Life in Yemen is becoming more difficult day after day as a result of the Houthis’ practices, as poverty is widening and the number of displaced people is increasing. Amid this, the militia has been the biggest beneficiary of the support of United Nations organizations and their humanitarian services that the militia has harnessed to continue its war against the Yemenis.
Leniency and inaction
With leniency and inaction shown to the Houthis by the United Nations, the militia has found an opportunity to double its aggression and expansion in large areas of the country and launch their attacks.
This was confirmed by a statement made by former UN Humanitarian Coordinator for Yemen Jamie McGoldrick, which was considered as a cover for the Houthi militia to continue its terror against the Yemeni people, as he described the militia as the “de facto authority,” which suggests his desire to legitimize the militia that overturned an elected government.
McGoldrick’s successor, Lise Grande, is following in the footsteps of her predecessor, as she had earlier signed a memorandum of understanding with the Houthis under which an air bridge would be established to transport the militia’s wounded, in a move that surprised observers, especially since that step came days after the Houthis thwarted peace efforts in Geneva.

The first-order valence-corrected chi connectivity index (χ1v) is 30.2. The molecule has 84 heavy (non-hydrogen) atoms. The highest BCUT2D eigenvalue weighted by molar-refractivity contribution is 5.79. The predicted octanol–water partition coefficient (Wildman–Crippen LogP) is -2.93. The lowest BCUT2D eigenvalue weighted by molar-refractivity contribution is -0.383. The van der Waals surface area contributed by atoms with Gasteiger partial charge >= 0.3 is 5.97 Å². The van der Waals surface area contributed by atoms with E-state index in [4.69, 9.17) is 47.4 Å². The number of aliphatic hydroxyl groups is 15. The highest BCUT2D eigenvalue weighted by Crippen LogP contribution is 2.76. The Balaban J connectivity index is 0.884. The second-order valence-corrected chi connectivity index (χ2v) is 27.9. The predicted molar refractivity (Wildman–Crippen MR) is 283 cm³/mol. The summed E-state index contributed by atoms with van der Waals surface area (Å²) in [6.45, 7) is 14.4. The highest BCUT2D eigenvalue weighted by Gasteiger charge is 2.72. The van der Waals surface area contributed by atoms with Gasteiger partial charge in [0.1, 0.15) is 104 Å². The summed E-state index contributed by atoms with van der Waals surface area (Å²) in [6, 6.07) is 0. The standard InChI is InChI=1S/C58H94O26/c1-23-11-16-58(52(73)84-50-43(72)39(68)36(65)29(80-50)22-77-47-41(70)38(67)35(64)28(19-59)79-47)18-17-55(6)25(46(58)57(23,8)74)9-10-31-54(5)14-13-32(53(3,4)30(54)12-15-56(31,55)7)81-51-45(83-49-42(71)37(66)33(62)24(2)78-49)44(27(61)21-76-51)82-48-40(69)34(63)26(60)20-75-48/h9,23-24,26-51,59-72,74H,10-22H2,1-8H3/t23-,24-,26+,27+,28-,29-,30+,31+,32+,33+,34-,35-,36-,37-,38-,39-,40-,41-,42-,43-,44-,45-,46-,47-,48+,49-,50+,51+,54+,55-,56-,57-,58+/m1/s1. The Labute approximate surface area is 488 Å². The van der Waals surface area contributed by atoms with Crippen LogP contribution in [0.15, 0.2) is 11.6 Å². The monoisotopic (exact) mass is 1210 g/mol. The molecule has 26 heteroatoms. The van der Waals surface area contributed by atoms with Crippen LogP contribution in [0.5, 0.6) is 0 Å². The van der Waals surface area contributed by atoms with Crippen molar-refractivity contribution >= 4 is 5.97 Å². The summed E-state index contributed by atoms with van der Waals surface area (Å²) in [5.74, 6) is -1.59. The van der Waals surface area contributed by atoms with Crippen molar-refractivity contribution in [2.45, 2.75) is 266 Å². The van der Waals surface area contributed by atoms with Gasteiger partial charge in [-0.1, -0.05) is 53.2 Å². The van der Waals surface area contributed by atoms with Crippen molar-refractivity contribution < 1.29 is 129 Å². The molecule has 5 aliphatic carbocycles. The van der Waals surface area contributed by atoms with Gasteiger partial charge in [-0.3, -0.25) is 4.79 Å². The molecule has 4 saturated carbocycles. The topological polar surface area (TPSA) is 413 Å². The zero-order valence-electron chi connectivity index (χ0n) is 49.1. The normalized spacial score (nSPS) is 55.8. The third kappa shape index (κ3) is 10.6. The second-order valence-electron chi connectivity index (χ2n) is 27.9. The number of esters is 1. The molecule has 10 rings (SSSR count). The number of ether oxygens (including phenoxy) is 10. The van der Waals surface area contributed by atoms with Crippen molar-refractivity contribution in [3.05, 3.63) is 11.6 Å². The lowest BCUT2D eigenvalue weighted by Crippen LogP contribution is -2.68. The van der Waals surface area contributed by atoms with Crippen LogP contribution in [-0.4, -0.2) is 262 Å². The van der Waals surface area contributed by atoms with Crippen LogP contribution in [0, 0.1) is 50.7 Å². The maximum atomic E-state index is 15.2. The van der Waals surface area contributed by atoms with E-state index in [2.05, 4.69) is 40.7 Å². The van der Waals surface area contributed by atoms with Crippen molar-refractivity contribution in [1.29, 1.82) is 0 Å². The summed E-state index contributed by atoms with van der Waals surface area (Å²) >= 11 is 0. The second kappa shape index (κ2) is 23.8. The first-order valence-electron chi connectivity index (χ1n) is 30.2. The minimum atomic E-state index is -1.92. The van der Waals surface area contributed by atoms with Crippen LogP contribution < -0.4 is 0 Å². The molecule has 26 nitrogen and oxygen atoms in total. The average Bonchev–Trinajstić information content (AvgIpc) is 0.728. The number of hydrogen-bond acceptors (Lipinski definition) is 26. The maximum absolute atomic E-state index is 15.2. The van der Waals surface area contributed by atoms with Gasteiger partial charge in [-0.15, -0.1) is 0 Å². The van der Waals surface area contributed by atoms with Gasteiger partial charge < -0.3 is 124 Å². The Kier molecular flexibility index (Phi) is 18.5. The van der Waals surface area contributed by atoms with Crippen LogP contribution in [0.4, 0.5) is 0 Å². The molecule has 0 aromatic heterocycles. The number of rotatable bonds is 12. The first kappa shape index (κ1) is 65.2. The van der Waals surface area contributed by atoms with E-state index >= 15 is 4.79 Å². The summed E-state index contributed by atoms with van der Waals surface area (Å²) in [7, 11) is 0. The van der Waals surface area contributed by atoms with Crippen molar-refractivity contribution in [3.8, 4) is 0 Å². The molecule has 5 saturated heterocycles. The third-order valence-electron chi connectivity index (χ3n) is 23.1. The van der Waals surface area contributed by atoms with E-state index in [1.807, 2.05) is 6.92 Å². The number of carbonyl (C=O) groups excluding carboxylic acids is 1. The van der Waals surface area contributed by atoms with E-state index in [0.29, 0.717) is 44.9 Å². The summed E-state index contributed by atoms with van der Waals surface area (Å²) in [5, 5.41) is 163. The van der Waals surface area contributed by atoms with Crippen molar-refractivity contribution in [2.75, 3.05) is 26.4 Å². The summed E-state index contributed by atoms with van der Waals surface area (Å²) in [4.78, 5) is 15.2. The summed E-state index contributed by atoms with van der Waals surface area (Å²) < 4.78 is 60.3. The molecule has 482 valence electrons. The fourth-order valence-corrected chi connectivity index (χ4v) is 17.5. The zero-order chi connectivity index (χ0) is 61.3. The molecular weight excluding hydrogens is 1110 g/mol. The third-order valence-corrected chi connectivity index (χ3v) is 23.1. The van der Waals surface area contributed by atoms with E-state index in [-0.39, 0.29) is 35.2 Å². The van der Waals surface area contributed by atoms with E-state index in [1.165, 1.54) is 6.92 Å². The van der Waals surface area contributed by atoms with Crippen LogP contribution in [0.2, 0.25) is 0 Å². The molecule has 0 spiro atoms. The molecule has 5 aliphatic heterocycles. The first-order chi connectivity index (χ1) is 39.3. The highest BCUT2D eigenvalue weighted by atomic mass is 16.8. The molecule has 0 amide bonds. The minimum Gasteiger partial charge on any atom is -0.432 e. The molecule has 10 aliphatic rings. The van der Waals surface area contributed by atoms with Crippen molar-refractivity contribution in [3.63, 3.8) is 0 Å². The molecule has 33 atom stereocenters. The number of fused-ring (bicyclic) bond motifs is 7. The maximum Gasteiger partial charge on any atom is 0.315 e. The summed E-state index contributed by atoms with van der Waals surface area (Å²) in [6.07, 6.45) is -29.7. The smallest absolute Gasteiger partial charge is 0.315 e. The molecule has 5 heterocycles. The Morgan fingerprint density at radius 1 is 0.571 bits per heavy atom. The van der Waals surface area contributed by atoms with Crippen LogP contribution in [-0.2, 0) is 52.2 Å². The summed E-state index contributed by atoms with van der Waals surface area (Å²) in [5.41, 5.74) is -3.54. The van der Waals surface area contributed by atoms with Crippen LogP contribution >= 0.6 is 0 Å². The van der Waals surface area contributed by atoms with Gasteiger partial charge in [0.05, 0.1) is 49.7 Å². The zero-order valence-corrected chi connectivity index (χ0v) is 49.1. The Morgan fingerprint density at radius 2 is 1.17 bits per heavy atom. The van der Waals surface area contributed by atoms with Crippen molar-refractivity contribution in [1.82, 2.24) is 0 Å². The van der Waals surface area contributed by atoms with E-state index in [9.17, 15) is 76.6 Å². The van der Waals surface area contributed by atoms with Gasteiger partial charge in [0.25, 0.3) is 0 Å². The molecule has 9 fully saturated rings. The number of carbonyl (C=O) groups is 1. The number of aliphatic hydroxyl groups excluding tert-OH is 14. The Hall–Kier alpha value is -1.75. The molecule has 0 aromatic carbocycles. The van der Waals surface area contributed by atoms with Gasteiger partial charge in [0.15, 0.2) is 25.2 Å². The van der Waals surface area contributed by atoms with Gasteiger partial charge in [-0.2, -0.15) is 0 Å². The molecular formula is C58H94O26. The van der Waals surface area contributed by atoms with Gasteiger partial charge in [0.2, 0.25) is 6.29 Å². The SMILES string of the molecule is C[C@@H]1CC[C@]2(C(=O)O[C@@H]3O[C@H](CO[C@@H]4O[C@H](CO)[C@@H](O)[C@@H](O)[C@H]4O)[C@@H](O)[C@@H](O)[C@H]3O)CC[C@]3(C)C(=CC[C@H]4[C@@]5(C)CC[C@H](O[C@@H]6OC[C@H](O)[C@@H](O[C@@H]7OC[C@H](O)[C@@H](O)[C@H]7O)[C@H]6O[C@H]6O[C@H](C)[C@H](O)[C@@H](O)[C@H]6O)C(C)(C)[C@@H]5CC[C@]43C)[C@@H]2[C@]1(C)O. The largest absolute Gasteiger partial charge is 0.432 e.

While the situation is getting more complicated, international relief aid has become prey to the Houthis, which has caused more suffering to the citizens, as the militia has used starvation as a weapon against civilians, in addition to distributing huge quantities of aid to its armed men, spending on war, and purchasing of supplies and equipment.
In December 2021, the Houthi militia revealed that it had received $1.5 million from the United Nations under the pretext of implementing a demining program.
This support is considered the second of its kind, as the UN had previously provided support to the Houthis in 2019 under the same pretext, but the Houthis did not hesitate to use that support to expand the scope of laying mines in civilian-populated areas, including Hodeidah, Marib and Taiz.
In May 2019, the UN announced on Twitter, published by the United Nations Development Program on the official page of its office in Yemen, that the Houthis had been given 20 four-wheel drive vehicles as part of the support for the demining program, which were handed over to the Houthis Executive Center for Demining. However, since the Houthis’ coup against the legitimate government, they have not announced that they have extracted a single landmine, and in return hundreds of thousands of all kinds of mines have been planted.
At the beginning of 2020, the World Health Organization delivered about 100 ambulances to the Houthis under the pretext of distributing them to hospitals in the governorates under their control. However, a few months after the UN grant, Houthi militants appeared on board those vehicles on military missions.
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